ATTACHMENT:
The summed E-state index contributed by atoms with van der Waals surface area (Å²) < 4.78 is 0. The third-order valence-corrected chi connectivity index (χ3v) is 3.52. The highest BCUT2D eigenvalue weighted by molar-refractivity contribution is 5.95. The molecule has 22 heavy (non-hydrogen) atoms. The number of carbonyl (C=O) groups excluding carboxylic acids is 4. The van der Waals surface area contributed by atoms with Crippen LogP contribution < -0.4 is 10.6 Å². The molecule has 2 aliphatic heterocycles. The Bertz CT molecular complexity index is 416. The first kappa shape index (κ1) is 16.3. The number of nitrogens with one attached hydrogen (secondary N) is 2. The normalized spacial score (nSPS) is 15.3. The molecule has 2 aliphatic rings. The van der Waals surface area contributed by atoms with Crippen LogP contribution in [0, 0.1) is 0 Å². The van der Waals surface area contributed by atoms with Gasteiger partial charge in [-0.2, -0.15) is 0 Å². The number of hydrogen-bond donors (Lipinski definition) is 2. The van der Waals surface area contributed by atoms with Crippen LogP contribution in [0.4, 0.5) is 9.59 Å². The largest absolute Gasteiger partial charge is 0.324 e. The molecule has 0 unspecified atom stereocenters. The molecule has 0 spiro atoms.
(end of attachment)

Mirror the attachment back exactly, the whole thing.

The summed E-state index contributed by atoms with van der Waals surface area (Å²) < 4.78 is 0. The third-order valence-corrected chi connectivity index (χ3v) is 3.52. The highest BCUT2D eigenvalue weighted by molar-refractivity contribution is 5.95. The molecule has 22 heavy (non-hydrogen) atoms. The number of carbonyl (C=O) groups excluding carboxylic acids is 4. The van der Waals surface area contributed by atoms with Crippen LogP contribution < -0.4 is 10.6 Å². The molecule has 2 aliphatic heterocycles. The Bertz CT molecular complexity index is 416. The first kappa shape index (κ1) is 16.3. The number of nitrogens with one attached hydrogen (secondary N) is 2. The normalized spacial score (nSPS) is 15.3. The molecule has 2 aliphatic rings. The van der Waals surface area contributed by atoms with Crippen LogP contribution in [0, 0.1) is 0 Å². The van der Waals surface area contributed by atoms with Gasteiger partial charge in [-0.2, -0.15) is 0 Å². The number of hydrogen-bond donors (Lipinski definition) is 2. The van der Waals surface area contributed by atoms with Crippen LogP contribution in [0.4, 0.5) is 9.59 Å². The largest absolute Gasteiger partial charge is 0.324 e. The molecule has 0 unspecified atom stereocenters. The molecule has 0 spiro atoms.